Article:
Let me start by saying, I don’t like polarised positions and I don’t like being drawn into debate where parties end up demonising each other. I seek to unite and not to divide. In that spirit, I have been asked to get involved in a very important debate on the National Minimum Wage in the UK.
Last year BECTU (the film and TV technicians union) won a ‘landmark’ case which seemed to imply that Indie film makers may be exposed to prosecution IF they do not pay the National Minimum Wage (NMW). Even if the crew members who got involved know and agree that there would be low or no pay, the producers could still be prosecuted under this law.
It’s a great headline grabber.
But the law itself is a minefield. Everyone interprets it in a different way, based on their own preconception and of course, their own beliefs and working practices. The whole area is a mess of contradiction, misinformation and woolly legal interpretations (and implied threats from some quarters) of a law that was never created for, or indeed suited to, the creative businesses (never mind low budget film making, what about fringe theatre or a local band playing down the pub, both in clear breach of the national minimum wage).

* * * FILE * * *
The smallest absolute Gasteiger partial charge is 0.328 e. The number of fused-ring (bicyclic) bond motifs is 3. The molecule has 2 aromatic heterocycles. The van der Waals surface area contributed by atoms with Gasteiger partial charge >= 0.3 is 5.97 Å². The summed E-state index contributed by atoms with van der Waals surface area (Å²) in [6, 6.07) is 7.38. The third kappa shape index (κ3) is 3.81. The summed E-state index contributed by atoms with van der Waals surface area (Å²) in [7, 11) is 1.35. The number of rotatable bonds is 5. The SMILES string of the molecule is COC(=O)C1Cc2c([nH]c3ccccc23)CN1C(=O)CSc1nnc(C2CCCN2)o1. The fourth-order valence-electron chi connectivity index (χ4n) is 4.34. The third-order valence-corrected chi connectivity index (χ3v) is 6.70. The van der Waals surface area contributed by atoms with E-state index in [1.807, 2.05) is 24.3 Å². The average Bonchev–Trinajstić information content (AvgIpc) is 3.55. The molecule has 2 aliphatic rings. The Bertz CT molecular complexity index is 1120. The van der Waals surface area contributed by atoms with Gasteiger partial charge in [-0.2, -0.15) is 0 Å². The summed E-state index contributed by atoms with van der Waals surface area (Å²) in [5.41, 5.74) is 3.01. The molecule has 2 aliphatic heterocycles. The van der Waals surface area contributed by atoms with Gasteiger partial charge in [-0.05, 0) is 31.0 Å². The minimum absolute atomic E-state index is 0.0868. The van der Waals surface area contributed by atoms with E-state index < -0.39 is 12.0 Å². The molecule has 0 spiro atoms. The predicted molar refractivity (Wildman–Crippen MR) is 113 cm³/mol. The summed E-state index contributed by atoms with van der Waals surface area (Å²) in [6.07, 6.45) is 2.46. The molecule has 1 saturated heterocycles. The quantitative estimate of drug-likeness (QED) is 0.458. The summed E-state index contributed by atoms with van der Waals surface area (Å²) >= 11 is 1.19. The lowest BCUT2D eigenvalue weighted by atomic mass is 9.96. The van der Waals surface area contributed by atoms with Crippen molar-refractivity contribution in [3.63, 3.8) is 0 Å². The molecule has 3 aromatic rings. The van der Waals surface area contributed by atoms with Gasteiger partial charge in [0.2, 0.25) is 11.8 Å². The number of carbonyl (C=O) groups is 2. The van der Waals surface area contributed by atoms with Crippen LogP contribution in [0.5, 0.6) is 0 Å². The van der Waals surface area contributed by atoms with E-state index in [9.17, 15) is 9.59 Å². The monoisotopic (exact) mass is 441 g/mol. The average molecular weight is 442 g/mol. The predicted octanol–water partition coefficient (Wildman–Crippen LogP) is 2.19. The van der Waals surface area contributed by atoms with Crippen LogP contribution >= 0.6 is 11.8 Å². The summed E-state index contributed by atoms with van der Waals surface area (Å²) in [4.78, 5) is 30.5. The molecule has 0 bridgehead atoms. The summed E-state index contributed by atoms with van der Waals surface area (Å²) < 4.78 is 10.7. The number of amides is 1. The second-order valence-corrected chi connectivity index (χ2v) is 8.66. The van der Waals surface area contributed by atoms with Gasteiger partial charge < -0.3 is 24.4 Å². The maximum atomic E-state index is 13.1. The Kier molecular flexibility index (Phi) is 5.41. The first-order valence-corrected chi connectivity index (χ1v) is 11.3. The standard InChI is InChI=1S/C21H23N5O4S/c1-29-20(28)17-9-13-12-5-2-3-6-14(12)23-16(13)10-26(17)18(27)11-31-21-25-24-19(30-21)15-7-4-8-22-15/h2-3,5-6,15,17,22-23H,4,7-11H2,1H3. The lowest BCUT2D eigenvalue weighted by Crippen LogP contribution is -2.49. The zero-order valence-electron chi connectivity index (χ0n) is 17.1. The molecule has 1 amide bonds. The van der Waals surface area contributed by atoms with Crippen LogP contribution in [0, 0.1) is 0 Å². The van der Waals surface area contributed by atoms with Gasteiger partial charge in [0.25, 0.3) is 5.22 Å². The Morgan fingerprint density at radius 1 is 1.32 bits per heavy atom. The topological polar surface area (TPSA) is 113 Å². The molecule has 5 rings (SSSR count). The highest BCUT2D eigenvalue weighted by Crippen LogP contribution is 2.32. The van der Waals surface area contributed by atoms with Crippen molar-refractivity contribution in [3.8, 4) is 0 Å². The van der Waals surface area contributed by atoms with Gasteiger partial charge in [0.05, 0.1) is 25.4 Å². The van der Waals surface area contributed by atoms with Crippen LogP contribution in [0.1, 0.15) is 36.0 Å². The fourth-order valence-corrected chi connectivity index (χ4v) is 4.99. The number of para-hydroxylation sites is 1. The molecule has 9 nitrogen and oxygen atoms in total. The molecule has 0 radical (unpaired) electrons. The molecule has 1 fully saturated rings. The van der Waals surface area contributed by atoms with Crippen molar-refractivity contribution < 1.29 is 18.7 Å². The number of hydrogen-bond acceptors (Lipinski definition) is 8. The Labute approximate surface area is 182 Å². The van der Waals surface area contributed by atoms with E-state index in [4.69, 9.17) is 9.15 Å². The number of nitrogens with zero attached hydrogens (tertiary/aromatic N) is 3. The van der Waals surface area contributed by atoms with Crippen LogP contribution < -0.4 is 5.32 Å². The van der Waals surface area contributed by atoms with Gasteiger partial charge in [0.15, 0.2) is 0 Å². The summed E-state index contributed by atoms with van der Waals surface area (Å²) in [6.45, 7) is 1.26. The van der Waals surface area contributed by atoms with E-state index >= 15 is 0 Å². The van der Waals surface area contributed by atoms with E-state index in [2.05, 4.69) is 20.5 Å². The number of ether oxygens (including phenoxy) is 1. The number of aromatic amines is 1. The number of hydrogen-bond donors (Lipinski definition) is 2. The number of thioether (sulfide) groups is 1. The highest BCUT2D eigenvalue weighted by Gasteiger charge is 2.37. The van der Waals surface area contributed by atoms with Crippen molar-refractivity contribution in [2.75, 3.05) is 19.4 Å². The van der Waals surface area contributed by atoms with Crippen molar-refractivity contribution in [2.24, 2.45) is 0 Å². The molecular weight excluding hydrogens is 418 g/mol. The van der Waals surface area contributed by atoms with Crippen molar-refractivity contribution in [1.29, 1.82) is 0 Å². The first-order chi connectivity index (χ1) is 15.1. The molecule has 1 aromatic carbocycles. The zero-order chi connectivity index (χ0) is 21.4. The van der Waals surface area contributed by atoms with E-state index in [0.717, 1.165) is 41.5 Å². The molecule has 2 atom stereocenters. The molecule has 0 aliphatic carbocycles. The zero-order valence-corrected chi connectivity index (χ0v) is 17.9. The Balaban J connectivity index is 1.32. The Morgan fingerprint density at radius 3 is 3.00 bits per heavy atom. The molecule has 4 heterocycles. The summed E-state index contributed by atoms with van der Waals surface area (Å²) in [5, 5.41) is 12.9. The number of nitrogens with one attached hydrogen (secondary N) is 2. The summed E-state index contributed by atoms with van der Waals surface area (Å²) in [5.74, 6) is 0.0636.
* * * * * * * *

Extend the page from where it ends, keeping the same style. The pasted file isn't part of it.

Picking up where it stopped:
Next week, I am taking part in a formal parliamentary style debate between two BECTU members, one of whom is Martin Spence (who will be arguing for the national minimum wage to be applied to low budget film making) and with co-founder of Shooting People Jess Search and myself (opposing the national minimum wage being applied to low budget film making).
This is all couched under the less in your face motion of… ‘Working for free is the only way for new entrants to get a foot in the door of the film and television industry but are you shooting yourself in the foot?’
So are you for it or against it? (why do you have to be one of the other? So just to be clear, I am both for it and against it, just a little more for it, based on my own life experiences).
BECTU have organised the event in an attempt to better understand the problems and differences we all face in regard to this idea. Their aim is to draw up a code of conduct for indie film makers to follow so they can get behind it. And like most indie film makers who have looked into this problem, I do find myself agreeing with BECTU on many points. No-one wants to see people being genuinely and knowingly exploited by unscrupulous producers.
But… Will this actually help? Do we actually need more rules and regulations to ‘protect’ vulnerable film makers? I also find myself at logger heads with some of BECTU’s more aggressive assertions. And some I find downright offensive. More importantly, they are simply unsustainable and unworkable.
Frankly, this whole debate makes me quite sad.
In many ways, it’s very regressive thinking, harking back to an industry of yesteryear. In days gone by, there really were clear paths for film and TV professionals to follow, from assistants and runners, all the way up the ladder to the top of their chosen game. Back then, there was a viable and stable market for films, and a good producer could make a business of it, based on proven working practices and budgets.